Most of us want our partner to be there when we’re in labour. We want him to hold our hand, whisper words of encouragement and witness the miracle of his baby’s birth. However the thought of him seeing us as he’s never seen us before, squatting over a birthing ball, bellowing and secreting all sorts of fluids makes us feel a bit anxious.
It’s fair to say that creating, carrying, and then literally birthing a tiny person is nothing short of superhuman. And to every person out there that’s done it: major kudos. I’d say that some men fancy their wives more afterwards, because of the power and the energy they’ve had. They do not make the situation about themselves nor do they panic they are anxious, Worried, Frustrated. For some men they feel it’s hard to look at a vagina the same way after they’ve seen a head come out of it. See some funny pictures below.
For husbands out there take note:
A woman can become panicky during labour, and the best person to get them back on track with their breathing is their you. After all, you know them better than anyone else. As the contractions grow more intense, reassure your partner that they’re doing a great job and that you love them. You can also help by feeding them ice chips or wiping the sweat off their brow. And though some people don't like to be touched during labour, others appreciate a neck or back rub. Always remember to go with the flow!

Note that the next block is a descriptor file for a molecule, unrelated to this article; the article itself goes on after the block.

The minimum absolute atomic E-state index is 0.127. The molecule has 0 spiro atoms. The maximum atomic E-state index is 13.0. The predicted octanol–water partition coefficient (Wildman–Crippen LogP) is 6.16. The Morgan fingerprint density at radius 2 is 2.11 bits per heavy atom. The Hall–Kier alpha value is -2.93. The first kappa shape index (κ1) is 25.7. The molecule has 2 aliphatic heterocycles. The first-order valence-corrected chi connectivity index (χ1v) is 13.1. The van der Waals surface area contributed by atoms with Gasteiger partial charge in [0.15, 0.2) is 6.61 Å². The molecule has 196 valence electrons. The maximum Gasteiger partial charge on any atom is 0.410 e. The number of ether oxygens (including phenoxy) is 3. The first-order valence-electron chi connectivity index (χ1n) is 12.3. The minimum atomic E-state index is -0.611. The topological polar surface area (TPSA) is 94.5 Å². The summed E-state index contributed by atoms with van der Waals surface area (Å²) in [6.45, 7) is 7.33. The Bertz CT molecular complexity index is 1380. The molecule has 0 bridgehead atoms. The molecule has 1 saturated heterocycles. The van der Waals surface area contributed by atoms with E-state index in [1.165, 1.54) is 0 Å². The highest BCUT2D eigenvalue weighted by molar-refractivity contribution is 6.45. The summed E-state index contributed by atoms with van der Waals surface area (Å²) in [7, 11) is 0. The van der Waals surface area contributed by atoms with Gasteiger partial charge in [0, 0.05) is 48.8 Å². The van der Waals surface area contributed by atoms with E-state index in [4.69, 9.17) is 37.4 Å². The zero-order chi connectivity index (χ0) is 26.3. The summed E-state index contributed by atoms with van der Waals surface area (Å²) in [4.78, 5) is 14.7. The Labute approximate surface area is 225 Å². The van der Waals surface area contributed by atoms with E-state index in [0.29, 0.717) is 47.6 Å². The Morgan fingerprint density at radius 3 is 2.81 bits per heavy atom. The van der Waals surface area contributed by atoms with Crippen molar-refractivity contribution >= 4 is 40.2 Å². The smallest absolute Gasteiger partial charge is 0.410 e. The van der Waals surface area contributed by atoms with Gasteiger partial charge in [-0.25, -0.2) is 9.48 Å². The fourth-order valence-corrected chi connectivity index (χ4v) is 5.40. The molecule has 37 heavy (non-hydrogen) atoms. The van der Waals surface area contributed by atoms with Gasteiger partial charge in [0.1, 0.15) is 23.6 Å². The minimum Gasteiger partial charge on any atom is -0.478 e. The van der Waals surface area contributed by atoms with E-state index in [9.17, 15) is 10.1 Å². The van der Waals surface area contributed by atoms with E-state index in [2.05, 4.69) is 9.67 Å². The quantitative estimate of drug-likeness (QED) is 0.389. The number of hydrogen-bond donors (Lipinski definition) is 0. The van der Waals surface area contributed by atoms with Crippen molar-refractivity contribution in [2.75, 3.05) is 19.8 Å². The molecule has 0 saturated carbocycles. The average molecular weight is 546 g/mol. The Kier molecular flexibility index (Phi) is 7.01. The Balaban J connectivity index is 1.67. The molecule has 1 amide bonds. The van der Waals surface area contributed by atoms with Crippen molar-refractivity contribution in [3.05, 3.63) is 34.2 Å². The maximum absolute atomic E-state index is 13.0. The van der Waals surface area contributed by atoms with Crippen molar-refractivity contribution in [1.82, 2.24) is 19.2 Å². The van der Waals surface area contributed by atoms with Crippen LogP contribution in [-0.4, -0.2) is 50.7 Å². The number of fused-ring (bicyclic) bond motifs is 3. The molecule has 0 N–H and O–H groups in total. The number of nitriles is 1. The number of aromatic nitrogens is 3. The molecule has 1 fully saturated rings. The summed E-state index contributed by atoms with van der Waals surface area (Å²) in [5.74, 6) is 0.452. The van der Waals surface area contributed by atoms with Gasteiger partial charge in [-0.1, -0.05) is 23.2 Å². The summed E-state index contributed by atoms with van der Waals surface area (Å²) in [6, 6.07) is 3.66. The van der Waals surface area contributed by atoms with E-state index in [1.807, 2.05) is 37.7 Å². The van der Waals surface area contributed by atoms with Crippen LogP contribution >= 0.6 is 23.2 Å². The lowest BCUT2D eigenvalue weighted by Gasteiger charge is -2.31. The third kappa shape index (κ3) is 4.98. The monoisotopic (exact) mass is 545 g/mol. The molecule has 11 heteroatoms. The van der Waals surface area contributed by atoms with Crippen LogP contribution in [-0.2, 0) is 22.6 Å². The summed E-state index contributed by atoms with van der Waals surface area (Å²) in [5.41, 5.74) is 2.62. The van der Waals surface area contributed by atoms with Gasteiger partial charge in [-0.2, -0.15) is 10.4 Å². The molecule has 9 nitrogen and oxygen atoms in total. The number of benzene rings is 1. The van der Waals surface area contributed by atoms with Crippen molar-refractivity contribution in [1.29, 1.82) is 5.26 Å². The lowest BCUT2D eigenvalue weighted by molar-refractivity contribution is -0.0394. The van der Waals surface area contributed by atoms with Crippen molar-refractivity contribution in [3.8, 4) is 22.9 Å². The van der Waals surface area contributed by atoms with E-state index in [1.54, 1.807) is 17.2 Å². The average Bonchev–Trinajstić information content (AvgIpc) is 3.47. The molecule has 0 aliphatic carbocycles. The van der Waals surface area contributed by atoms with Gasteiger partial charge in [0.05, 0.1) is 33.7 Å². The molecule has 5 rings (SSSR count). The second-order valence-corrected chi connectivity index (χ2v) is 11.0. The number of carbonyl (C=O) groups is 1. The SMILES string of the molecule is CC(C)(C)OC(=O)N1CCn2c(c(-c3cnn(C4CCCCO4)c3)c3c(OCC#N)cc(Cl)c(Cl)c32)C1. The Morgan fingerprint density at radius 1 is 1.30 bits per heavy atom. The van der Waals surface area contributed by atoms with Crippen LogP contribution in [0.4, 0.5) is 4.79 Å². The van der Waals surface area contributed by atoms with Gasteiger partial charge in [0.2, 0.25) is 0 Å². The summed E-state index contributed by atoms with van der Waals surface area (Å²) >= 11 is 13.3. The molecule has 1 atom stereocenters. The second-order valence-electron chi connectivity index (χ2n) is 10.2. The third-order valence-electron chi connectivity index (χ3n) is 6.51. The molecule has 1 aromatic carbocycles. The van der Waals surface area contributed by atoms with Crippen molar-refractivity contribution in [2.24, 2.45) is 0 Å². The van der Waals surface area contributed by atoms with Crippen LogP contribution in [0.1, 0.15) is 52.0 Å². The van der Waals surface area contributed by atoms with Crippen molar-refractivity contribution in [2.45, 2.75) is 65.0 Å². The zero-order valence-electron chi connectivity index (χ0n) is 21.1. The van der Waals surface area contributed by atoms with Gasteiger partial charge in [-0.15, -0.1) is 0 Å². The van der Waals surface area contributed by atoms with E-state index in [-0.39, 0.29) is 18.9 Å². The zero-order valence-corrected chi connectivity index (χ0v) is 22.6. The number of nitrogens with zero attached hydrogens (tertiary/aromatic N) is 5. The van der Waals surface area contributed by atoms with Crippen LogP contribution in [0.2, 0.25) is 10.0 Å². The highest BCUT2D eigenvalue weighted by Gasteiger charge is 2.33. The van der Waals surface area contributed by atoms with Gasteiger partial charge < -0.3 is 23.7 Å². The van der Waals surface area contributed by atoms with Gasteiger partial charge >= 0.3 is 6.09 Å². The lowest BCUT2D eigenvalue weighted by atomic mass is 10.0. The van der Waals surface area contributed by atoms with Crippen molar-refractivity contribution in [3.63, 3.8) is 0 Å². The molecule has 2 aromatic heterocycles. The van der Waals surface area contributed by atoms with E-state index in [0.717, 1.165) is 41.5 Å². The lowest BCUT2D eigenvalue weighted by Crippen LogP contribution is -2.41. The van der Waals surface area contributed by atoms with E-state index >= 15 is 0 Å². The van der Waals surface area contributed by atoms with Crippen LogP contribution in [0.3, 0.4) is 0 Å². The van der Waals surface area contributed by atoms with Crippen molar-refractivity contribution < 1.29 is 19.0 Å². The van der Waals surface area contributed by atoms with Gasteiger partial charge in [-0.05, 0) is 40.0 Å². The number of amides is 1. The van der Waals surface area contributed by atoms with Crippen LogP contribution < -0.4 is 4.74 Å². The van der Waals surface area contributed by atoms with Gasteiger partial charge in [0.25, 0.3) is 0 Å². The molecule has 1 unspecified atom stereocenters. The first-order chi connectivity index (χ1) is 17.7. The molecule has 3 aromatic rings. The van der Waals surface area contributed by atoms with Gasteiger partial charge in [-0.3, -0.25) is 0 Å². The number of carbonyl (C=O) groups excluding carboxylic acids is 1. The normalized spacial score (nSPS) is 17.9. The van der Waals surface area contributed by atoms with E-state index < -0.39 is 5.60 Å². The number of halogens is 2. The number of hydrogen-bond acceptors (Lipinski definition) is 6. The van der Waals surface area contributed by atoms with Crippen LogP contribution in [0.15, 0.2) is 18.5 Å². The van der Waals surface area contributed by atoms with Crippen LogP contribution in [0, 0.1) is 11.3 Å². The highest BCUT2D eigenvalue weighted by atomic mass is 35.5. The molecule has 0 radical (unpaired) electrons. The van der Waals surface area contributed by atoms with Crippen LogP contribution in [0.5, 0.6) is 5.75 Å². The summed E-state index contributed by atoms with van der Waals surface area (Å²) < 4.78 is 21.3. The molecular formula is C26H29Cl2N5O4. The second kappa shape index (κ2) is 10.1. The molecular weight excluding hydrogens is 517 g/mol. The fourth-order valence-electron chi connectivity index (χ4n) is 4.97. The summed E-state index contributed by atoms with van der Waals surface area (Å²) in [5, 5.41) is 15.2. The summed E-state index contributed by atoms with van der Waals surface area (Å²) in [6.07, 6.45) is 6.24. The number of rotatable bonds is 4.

Your partner can't see the contraction monitor, but you can. This means you can talk them through the contractions, describing when they're about to peak and start subsiding. Narrating what's going on—when one's starting, when it's ending—may give them a sense of control. Giving birth gets glory. Your partner may even have a bowel movement as they’re pushing. They’ll probably make primal noises you've never heard before. Your job, no matter how unsettled you may feel, is to say this: "You're doing great!" Actually, they’re not even paying attention to your words. It's your familiar voice and reassuring tone that they’re tuning in. (One other thing you may find a little unsettling: After the baby is delivered, the placenta pops out. It looks like a huge piece of liver.) Do not complain or act bored (no yawning), some many husbands complain about a sore back because they've been standing next to their wives for so long. The labour experience is completely focused around the one giving birth. A labouring person may want to squeeze their partner's hand during a contraction. She encourages you to tough it out: a contraction doesn't last too long most times.
Your partner’s resting, the baby's in the nursery, and you've contacted the relatives. And you think it's time for a nap? Not yet. Your partner has been through a lot both physically and emotionally, It's a good time to show them how much you love them." Bring flowers, chocolates, or write them a love note. Whatever you do, find a special way to mark the occasion.
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